Have you ever wanted MATLAB to pause in debug mode when a certain condition is met? Perhaps when a specific problem-file out of a directory is read or on an iteration of a for-loop that yields an unexpected result? Perhaps that for-loop has to iterate a few dozen or hundred times before the problem iteration occurs and you don't want to walk through step by step in debug mode?
In this post, we're going to survey a few different ways to handle this.
I was talking with a MATLAB user recently about the merits of the keyboard function of which I'm not a big fan. Keyboard pulls you into debug mode as soon as it's encountered. They claimed to like it for difficult debugging when certain criteria are met.
Here's a simple example scenario. CM is the cameraman image:
This is a simple algorithm to show how many pixels are brighter than each pixel value in the uint8 range of [0 255].
xg = zeros(1, 256); for ii = 0:255 xg(ii+1) = sum(CM(:)>ii); end plot(0:255, xg) ylabel('Pixels Greater Than X') axis tight
Somewhere around iteration 125 appears to be giving me problems; I'd expect the curve to be positive through to 255.
I want to see what's happening on iteration 125 and the subsequent ones. One way would be to put a break point on the calculation line, hit run, and then hit the continue button 125 times hoping I don't get in a rhythm and accidentally skip it. This has some obvious shortcomings in that it doesn't scale and is time consuming.
The approach with keyboard would look like this:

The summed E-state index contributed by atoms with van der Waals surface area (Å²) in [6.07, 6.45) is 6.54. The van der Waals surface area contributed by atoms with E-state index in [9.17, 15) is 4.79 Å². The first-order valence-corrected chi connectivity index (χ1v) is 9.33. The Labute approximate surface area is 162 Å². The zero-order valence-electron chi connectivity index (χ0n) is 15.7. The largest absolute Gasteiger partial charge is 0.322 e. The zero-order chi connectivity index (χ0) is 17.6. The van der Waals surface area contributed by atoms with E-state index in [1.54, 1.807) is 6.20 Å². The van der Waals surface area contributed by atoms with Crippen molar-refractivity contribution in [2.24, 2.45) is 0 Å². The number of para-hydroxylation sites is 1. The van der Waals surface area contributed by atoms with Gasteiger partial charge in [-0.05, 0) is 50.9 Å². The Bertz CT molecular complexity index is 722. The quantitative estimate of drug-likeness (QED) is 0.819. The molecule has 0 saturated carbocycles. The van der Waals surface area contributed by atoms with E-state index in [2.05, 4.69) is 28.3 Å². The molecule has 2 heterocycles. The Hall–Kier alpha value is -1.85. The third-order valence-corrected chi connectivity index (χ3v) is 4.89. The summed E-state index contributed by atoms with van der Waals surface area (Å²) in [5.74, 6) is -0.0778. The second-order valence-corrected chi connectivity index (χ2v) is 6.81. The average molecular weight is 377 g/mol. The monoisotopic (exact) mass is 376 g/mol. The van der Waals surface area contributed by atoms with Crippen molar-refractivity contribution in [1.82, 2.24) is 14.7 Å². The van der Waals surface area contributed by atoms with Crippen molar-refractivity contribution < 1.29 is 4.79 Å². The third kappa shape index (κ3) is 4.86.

xg = zeros(1, 256); for ii = 0:255 if ii == 125 keyboard end end
Now on the 125th iteration, we enter the if-statement and can step in debug mode into the problem area. This is pretty straight-forward and is a safe, decent solution. However, it requires changing the code in order to debug it and will require changing it again once we've fixed the bug.
These breakpoints can be set from the breakpoints menu on the editor tab or with dbstop directly. Here's the same code encapsulated in a function called badForLoop.
function badForLoop(CM) xg = zeros(1, 256); for ii = 0:255 xg(ii+1) = sum(CM(:)>ii); end plot(0:255, xg) ylabel('Pixels Greater Than X') axis tight end
To set it from the breakpoints menu, select "Set Condition" while the cursor is on the line you'd like to stop on.
Then enter your condition; any valid MATLAB code will work here.
To set the same breakpoint programmatically:
dbstop in badForLoop at 4 if (ii==125)
If you think you have a fix, you can then disable the breakpoint without clearing it by either clicking on the yellow breakpoint itself (an X will appear over it indicating it's disabled). If the problem is resolved, clicking the breakpoint again will clear it or you can reenable it by right clicking. This can be done from the menu as well and clearing can be done with dbclear.
The analogous workflow with keyboard would be to highlight the selection and comment it out to "disable" and then delete to clear.